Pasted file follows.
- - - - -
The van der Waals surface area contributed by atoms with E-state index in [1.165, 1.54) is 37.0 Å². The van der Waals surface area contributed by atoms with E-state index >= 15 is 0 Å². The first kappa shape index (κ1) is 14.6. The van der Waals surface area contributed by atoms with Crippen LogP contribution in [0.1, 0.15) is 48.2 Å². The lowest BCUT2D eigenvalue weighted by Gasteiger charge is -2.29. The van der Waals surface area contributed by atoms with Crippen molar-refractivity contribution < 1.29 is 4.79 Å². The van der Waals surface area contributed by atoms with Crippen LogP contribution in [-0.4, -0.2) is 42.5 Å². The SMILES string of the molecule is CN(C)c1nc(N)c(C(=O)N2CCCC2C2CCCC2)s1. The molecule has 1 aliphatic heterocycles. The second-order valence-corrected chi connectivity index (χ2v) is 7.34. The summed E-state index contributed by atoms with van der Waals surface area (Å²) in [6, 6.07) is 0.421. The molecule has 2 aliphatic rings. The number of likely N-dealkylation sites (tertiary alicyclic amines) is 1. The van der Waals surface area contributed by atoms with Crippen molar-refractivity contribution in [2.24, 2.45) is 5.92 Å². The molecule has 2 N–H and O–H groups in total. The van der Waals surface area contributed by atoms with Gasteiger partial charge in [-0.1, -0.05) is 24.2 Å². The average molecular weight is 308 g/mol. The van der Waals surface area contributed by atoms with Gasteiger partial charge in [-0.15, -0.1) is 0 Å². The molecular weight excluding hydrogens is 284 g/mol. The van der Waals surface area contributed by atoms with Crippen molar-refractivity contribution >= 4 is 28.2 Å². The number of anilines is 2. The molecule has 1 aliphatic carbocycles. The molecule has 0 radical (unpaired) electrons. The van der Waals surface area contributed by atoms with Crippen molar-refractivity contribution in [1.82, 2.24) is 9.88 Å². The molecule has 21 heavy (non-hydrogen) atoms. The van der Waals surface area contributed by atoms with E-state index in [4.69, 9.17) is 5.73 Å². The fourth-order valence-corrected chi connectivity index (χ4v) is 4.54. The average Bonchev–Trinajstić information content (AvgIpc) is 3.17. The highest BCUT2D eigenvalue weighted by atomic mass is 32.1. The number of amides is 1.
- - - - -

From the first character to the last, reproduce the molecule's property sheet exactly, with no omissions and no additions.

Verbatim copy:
The van der Waals surface area contributed by atoms with E-state index in [1.165, 1.54) is 37.0 Å². The van der Waals surface area contributed by atoms with E-state index >= 15 is 0 Å². The first kappa shape index (κ1) is 14.6. The van der Waals surface area contributed by atoms with Crippen LogP contribution in [0.1, 0.15) is 48.2 Å². The lowest BCUT2D eigenvalue weighted by Gasteiger charge is -2.29. The van der Waals surface area contributed by atoms with Crippen molar-refractivity contribution < 1.29 is 4.79 Å². The van der Waals surface area contributed by atoms with Crippen LogP contribution in [-0.4, -0.2) is 42.5 Å². The SMILES string of the molecule is CN(C)c1nc(N)c(C(=O)N2CCCC2C2CCCC2)s1. The molecule has 1 aliphatic heterocycles. The second-order valence-corrected chi connectivity index (χ2v) is 7.34. The summed E-state index contributed by atoms with van der Waals surface area (Å²) in [6, 6.07) is 0.421. The molecule has 2 aliphatic rings. The number of likely N-dealkylation sites (tertiary alicyclic amines) is 1. The van der Waals surface area contributed by atoms with Crippen molar-refractivity contribution in [2.24, 2.45) is 5.92 Å². The molecule has 2 N–H and O–H groups in total. The van der Waals surface area contributed by atoms with Gasteiger partial charge in [-0.1, -0.05) is 24.2 Å². The average molecular weight is 308 g/mol. The van der Waals surface area contributed by atoms with Gasteiger partial charge in [-0.15, -0.1) is 0 Å². The molecular weight excluding hydrogens is 284 g/mol. The van der Waals surface area contributed by atoms with Crippen molar-refractivity contribution >= 4 is 28.2 Å². The number of anilines is 2. The molecule has 1 aliphatic carbocycles. The molecule has 0 radical (unpaired) electrons. The van der Waals surface area contributed by atoms with Crippen molar-refractivity contribution in [1.82, 2.24) is 9.88 Å². The molecule has 21 heavy (non-hydrogen) atoms. The van der Waals surface area contributed by atoms with E-state index in [4.69, 9.17) is 5.73 Å². The fourth-order valence-corrected chi connectivity index (χ4v) is 4.54. The average Bonchev–Trinajstić information content (AvgIpc) is 3.17. The highest BCUT2D eigenvalue weighted by atomic mass is 32.1. The number of amides is 1.